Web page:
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Experimental Analysis Of Neighborhood Effects On Youth

  • Jeffrey R. Kling

    (Princeton University and NBER)

  • Jeffrey B. Liebman

    (Harvard University and NBER)

We examine the effects of moving out of high-poverty neighborhoods on the outcomes of teenage youth, a population often seen as most at risk from the adverse effects of such neighborhoods. The randomized design of the Moving To Opportunity demonstration allows us to compare groups of youth, initially similar and living in high-poverty public housing. An experimental group was offered vouchers valid only in a low-poverty neighborhood; a Section 8 group was offered traditional vouchers without geographic restriction; and a control group was not offered vouchers. We study outcomes in four domains: education, risky behavior, mental health, and physical health. Aggregating effect sizes over all of the outcomes, females in both treatment groups benefited from the moves, while males in both treatment groups experienced worse outcomes. Females in the experimental group experienced improvements in education and mental health and were less likely to engage in risky behaviors. Females in the traditional voucher group experienced improvements in mental health. Males in both treatment groups were more likely than controls to engage in risky behaviors and to experience physical health problems. We adopt a multiple-testing framework to account for the large number of estimates considered. We show that the overall effects on females in the experimental group and the effects on mental health for females in both treatment groups were least likely to be due to sampling variation. Families with female children and families with male children moved to similar neighborhoods, suggesting that their outcomes differ not because of exposure to different types of neighborhoods but because male and female youth respond to their environments in different ways.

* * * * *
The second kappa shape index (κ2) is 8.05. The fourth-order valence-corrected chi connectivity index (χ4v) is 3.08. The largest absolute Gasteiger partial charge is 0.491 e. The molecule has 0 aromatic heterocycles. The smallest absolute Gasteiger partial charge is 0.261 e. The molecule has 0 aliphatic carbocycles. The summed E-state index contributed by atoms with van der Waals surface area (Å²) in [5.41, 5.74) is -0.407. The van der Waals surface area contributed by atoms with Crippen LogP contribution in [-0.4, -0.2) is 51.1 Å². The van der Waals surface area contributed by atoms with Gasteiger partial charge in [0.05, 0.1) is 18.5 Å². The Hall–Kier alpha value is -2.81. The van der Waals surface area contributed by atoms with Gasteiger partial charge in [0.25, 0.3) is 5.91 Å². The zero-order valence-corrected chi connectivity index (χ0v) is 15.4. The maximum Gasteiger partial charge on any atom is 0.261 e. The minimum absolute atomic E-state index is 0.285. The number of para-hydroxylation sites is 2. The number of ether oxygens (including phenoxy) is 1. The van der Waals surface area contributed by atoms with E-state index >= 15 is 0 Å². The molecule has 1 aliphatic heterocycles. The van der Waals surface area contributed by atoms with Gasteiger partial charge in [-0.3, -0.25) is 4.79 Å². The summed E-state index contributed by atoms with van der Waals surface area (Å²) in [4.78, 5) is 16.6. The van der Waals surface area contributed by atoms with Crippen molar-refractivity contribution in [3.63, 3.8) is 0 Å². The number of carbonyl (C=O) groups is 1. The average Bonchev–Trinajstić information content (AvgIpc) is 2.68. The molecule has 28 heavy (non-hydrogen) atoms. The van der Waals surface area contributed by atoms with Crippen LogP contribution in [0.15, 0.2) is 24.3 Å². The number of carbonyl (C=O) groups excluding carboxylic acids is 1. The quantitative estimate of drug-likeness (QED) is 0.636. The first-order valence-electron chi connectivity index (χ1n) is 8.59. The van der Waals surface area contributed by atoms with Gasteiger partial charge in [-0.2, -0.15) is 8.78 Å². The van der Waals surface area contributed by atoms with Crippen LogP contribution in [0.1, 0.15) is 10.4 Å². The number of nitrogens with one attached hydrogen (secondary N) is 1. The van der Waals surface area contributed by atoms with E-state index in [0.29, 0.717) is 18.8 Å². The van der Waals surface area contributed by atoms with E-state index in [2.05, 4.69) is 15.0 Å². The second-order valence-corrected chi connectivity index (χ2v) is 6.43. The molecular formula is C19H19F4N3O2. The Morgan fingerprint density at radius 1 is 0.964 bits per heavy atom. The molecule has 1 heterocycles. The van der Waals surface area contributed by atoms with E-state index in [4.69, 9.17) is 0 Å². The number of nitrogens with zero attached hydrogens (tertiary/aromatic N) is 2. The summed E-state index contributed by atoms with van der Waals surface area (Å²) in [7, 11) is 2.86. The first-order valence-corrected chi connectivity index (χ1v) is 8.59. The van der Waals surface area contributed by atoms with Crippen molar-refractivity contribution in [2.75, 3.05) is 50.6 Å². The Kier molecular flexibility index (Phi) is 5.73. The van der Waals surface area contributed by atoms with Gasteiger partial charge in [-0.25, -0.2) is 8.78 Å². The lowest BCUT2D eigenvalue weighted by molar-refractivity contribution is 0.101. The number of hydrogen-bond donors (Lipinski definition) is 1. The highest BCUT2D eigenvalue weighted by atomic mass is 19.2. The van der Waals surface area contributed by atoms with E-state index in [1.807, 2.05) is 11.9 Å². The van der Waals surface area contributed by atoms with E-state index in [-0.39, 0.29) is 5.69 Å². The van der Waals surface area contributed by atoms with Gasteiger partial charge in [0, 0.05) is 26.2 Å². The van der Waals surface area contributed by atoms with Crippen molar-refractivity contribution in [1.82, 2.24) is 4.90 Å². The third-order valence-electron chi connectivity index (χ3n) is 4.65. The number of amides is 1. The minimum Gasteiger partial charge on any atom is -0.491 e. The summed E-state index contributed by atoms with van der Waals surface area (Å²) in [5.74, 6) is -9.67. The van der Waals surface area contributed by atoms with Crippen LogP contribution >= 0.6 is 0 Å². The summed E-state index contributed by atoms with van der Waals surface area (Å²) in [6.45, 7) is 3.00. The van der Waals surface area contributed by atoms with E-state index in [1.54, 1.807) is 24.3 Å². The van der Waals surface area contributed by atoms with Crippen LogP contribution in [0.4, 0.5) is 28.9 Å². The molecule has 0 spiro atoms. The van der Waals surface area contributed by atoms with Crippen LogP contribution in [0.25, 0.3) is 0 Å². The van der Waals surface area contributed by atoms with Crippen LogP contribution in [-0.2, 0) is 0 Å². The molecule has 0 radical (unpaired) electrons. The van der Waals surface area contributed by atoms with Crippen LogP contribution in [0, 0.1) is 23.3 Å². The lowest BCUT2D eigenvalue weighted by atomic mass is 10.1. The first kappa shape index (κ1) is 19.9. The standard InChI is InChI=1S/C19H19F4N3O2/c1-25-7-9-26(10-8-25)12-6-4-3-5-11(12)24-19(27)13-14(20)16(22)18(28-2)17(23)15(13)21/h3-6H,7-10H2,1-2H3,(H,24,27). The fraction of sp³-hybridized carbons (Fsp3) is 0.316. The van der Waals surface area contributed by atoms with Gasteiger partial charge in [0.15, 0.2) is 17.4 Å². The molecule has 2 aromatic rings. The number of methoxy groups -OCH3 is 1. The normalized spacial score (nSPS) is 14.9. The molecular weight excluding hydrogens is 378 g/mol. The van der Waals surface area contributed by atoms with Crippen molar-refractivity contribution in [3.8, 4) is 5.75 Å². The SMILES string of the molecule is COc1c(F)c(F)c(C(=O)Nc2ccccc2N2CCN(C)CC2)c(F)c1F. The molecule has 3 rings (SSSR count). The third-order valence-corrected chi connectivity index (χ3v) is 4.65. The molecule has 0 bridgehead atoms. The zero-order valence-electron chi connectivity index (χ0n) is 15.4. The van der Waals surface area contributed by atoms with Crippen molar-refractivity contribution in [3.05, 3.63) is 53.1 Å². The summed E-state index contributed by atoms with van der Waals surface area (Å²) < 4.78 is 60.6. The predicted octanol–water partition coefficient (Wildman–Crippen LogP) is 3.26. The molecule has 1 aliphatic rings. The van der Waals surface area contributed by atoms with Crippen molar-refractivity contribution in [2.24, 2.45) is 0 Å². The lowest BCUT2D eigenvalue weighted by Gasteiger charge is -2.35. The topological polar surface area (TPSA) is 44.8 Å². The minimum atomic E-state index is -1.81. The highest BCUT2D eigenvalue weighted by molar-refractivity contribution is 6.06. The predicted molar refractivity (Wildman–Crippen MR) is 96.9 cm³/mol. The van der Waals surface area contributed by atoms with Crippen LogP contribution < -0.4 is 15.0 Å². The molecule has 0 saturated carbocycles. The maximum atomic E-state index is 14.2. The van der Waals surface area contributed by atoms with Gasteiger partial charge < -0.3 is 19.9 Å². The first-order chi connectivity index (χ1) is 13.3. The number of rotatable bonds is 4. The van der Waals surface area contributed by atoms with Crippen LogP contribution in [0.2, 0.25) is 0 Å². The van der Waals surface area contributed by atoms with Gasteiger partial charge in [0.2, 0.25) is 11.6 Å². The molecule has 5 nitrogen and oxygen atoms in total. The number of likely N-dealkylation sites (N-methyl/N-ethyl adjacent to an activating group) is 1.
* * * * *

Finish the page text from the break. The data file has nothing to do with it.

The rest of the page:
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File URL: http://wws-roxen.princeton.edu/chwpapers/papers/J_Kling_2005.pdf
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Paper provided by Princeton University, Woodrow Wilson School of Public and International Affairs, Center for Health and Wellbeing. in its series Working Papers with number 249.

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Date of creation: Aug 2005
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Handle: RePEc:pri:cheawb:j_kling_2005
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